By Kirk Maltais
--Corn for May delivery fell 1.7% to $3.26 a bushel on the CBOT as traders took a hands-off approach while ethanol's outlook suffers from uncertainty about when the U.S. economy will reopen.
--Wheat for May delivery fell 1.1% to $5.48 3/4 a bushel.
--Soybeans for May delivery fell 0.9% to $8.47 a bushel.
Corn Crunch: The closure of ethanol plants across the Midwest are putting pressure on corn prices. Ethanol producers were on shaky ground before measures to contain the new coronavirus slammed the U.S. economy. "The corn market continues to suffer from poor fundamentals with U.S. ethanol demand slowed by the stay-at-home orders which has resulted in cars staying parked in the garage," said Tomm Pfitzenmaier of Summit Commodity Brokerage. "The corn market, along with most others, is trying to figure out when the U.S. economy will begin to recover."
And Now the Weather: Weather forecasts showing an above-average level of precipitation hitting the Black Sea region in the next two weeks pulled U.S. wheat futures down, said AgResource. "There's a risk of speedy liquidation if regular rainfall materializes in the Black Sea and continues into May," the firm said, predicting managed money funds would flee positions if wheat fields in Russia and the EU continue to see favorable weather. Both are key competitors to U.S. wheat on the export market, and with the coronavirus sparking food security concerns elsewhere in the world, a healthy crop bolsters their market domination.
Soy Switch: With 97 million acres of corn expected to be planted in the U.S. this year, the absence of ethanol demand has some farmers thinking about switching crops. "I think some people are looking at increasing their soybean acres," said Scott Vanderwal, a corn and soybeans farmer in Volga, S.D. Mr. Vanderwal sells roughly 120,000 bushels of corn to surrounding ethanol plants each year, and while he was able to sell all of his old crop before the economic impact of the new coronavirus hit the U.S., many of his neighbors weren't so lucky. Soybean acreage is projected at 83.5 million acres in 2020.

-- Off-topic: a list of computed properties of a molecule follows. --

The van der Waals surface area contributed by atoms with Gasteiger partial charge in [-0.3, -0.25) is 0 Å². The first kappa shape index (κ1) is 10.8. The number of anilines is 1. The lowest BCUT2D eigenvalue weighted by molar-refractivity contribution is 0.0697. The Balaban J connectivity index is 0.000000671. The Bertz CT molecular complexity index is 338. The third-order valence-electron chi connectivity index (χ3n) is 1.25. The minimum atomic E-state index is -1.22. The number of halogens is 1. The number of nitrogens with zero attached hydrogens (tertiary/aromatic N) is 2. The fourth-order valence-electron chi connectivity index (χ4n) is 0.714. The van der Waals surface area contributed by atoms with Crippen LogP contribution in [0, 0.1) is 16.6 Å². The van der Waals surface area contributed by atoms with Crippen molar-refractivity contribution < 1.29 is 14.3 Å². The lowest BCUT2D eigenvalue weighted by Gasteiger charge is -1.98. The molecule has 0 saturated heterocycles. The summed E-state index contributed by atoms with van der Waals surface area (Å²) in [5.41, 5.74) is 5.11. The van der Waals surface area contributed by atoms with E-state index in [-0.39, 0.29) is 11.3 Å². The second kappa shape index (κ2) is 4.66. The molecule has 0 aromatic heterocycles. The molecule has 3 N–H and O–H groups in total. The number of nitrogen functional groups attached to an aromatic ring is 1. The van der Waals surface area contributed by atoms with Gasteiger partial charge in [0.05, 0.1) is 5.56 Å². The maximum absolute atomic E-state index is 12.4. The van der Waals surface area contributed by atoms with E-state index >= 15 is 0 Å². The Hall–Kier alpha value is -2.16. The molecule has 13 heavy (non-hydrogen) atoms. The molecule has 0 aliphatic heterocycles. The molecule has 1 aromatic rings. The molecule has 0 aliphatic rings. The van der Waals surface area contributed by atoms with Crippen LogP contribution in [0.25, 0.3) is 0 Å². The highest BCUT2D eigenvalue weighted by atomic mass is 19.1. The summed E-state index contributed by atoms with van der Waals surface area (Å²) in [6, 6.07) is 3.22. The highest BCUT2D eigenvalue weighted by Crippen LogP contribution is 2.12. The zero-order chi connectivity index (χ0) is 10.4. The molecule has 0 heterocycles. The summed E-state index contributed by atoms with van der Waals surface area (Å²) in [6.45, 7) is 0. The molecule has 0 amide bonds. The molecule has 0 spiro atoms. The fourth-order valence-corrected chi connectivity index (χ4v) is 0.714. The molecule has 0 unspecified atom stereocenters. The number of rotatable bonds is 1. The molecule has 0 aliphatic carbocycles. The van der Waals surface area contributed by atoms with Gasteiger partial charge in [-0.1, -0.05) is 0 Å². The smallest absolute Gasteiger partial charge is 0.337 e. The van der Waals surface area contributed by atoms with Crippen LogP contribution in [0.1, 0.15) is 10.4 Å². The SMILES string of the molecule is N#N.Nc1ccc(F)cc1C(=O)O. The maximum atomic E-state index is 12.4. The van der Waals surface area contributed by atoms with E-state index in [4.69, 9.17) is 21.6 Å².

The Deere-Slayer: Citi downgrades Deere to neutral from buy and trims its target prices on Deere and fellow ag-equipment maker Agco amid a lower-for-longer corn price scenario, which the analysts say will weigh on farmer cash flows and capital spending. Citi sees the potential for further near-term downside in cash corn prices, and the analysts believe it may take a few years for ethanol and corn markets to rebalance. Citi targets $155 for Deere's shares, from $160, and $57 for Agco, from $69.
--The EIA releases its weekly update on ethanol production and inventories at 10:30 a.m. ET Wednesday.
--The USDA will release its latest weekly export sales numbers at 8:30 a.m. ET Thursday.
--Kansas City Southern releases its first-quarter earnings before the market opens Friday.
--The CFTC releases its weekly commitment of traders report at 3:30 p.m. ET Friday.
(Colin Kellaher contributed to this article.)
Write to Kirk Maltais at email@example.com